Trenches Law News • November 17th 2020
Our head of wayleave Georgina Rudak recently chaired a virtual discussion for Connected Britain on the much-debated topic – ‘Developing a wayleave process for a full fibre Britain’. One of the panellists – Davina Fell, digital infrastructure programme manager for Southwark Council – was so impressive, that we invited her to be Trenches Law’s next guest blogger.
Here, Davina delves deeper into her approach to wayleave management and the engagement of various stakeholders, to achieve a smoother – and quicker – process for everyone involved.
As one of the UK’s largest council property landlords – with 55,000 homes in our portfolio – we’ve invested millions of pounds over the years, in the ongoing maintenance of our premises. And because we set high standards for ourselves – which our residents now quite rightly expect to be maintained – we work hard with third parties to ensure they also commit to the quality levels we’re striving to hit.
If any external contractor is working on one of our sites, for example, we establish a transparent set of guidelines beforehand, so everyone involved in a project large or small, knows what’s expected of them. This dialogue is two-way, too, as it’s important that we know everything that we need to do, in return.
This clear and considered approach to communication reflects how we deal with all elements of our property portfolio, including the notoriously complex process of managing wayleaves.
We therefore work closely and collaboratively with operators to understand the steps they need to follow, and vice versa, so we both know what’s required of each other. We realise, for example, that as a provider of connectivity, they need to focus on installing the infrastructure, which means we consider it our responsibility, as a local authority, to communicate with residents, to streamline the process.
We factor in lead times too, so we can be respectful of operators’ schedules. When we plan our own actions, we draw on our experience of potential obstacles and how to navigate them. We’ve even invested in the creation of a team of people, dedicated to ensuring things go without a hitch – as much as possible. From strategic planning down to obtaining keys when property access is required, we recognise the role that we can play. We have a mutual interest in the successful progression of a network project, so why shouldn’t we deploy mutual effort?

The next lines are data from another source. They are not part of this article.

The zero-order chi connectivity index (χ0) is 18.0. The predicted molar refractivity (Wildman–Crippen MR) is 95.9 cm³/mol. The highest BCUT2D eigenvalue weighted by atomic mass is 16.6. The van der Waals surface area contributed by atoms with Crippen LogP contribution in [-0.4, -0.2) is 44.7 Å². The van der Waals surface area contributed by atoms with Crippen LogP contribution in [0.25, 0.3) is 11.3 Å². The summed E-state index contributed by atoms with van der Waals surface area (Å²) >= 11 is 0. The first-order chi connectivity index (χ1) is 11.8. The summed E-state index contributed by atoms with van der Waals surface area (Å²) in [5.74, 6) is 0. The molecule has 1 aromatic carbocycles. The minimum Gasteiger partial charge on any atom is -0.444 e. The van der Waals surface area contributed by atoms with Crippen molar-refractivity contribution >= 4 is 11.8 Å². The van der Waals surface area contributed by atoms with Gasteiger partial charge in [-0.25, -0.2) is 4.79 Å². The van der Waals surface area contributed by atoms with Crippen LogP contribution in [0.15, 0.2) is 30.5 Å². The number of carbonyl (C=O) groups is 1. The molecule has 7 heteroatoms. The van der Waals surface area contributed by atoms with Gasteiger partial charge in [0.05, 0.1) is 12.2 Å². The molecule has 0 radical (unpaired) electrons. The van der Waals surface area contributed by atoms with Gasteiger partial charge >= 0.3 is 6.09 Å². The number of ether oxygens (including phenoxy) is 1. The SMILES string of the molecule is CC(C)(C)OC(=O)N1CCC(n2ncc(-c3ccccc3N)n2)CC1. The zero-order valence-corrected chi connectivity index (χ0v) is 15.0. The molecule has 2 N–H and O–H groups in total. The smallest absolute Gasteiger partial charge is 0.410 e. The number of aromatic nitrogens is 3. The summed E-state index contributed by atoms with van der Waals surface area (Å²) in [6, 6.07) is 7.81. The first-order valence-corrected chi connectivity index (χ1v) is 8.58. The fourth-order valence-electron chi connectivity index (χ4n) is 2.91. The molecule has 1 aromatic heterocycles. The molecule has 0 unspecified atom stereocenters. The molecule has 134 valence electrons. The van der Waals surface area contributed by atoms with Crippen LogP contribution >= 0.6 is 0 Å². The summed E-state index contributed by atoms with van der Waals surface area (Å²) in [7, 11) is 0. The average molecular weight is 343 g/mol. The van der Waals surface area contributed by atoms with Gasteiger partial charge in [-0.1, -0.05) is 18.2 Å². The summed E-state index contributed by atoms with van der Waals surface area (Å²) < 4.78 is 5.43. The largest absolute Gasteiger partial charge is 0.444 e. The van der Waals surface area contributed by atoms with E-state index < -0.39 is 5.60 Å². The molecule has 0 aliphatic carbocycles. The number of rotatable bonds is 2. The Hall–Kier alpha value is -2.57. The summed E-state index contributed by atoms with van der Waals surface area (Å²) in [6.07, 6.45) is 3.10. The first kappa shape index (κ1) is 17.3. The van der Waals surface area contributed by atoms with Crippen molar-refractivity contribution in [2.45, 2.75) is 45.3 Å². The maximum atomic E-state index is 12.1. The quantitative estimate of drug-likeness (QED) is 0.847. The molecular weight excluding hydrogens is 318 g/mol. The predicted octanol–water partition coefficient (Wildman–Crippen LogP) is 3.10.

This upfront careful consideration means we can now work extremely quickly, and with minimal hiccups. It would once have taken one provider five years to ‘fibre-up’ 30,000 properties in our district, but now two providers can work synchronously and connect 45,000 properties in only two years. Hopefully this evidences what’s possible with proper planning and clear communications.
Few local authorities would dismiss the importance of connectivity investment, but not all can – or do – commit the resources they truly need to, to accelerate effective network roll-outs. And so, struggles continue to be encountered throughout the UK, particularly when it comes to landlords not understanding what’s involved.
So, what is the secret to success? An appetite to learn, a commitment to support the process and an eye on the bigger picture, certainly help. Southwark Council understands, for example, that a modern fibre line in the borough doesn’t just bring connectivity benefits to individual homes – it is crucial to us becoming a smart city of the future too. This ambitious foresight keeps us all moving in the right direction.
We reinvest wayleave fees too – in other words, any income generated from the process. They should be fair, reasonable and non-excessive, as the operator has already invested heavily in the network and equipment. But any income the council yields from the process is used to fund the formation and ongoing existence of our dedicated team – a group of colleagues dedicated to not just installing fibre for our residents but leveraging our wider digital infrastructure potential too.
Is it easy? No, of course not. But we don’t dismiss the obstacles. We work hard to understand them, plan for them, and push through them. This keeps us focused on the need for strong stakeholder dialogue so we can all keep pushing forward.